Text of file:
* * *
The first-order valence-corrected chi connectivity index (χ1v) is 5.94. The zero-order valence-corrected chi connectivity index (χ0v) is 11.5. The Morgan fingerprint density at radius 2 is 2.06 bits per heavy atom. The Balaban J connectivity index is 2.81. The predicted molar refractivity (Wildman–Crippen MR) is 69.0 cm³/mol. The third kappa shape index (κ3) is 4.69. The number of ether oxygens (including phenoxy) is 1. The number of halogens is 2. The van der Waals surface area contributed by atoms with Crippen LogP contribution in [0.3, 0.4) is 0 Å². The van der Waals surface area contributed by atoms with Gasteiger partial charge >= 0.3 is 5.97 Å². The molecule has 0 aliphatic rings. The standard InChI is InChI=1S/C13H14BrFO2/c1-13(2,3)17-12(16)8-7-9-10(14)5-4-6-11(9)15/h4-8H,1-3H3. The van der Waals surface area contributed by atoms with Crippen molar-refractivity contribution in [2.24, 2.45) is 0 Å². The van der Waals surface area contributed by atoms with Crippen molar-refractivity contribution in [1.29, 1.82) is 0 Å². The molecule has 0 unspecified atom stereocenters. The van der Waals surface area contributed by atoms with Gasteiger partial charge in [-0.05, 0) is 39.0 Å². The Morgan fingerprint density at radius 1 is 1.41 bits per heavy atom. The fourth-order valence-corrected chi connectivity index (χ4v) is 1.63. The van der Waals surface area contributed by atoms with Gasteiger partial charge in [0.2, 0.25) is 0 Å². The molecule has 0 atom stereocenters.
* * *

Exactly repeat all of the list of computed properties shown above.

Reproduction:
The first-order valence-corrected chi connectivity index (χ1v) is 5.94. The zero-order valence-corrected chi connectivity index (χ0v) is 11.5. The Morgan fingerprint density at radius 2 is 2.06 bits per heavy atom. The Balaban J connectivity index is 2.81. The predicted molar refractivity (Wildman–Crippen MR) is 69.0 cm³/mol. The third kappa shape index (κ3) is 4.69. The number of ether oxygens (including phenoxy) is 1. The number of halogens is 2. The van der Waals surface area contributed by atoms with Crippen LogP contribution in [0.3, 0.4) is 0 Å². The van der Waals surface area contributed by atoms with Gasteiger partial charge >= 0.3 is 5.97 Å². The molecule has 0 aliphatic rings. The standard InChI is InChI=1S/C13H14BrFO2/c1-13(2,3)17-12(16)8-7-9-10(14)5-4-6-11(9)15/h4-8H,1-3H3. The van der Waals surface area contributed by atoms with Crippen molar-refractivity contribution in [2.24, 2.45) is 0 Å². The van der Waals surface area contributed by atoms with Crippen molar-refractivity contribution in [1.29, 1.82) is 0 Å². The molecule has 0 unspecified atom stereocenters. The van der Waals surface area contributed by atoms with Gasteiger partial charge in [-0.05, 0) is 39.0 Å². The Morgan fingerprint density at radius 1 is 1.41 bits per heavy atom. The fourth-order valence-corrected chi connectivity index (χ4v) is 1.63. The van der Waals surface area contributed by atoms with Gasteiger partial charge in [0.2, 0.25) is 0 Å². The molecule has 0 atom stereocenters.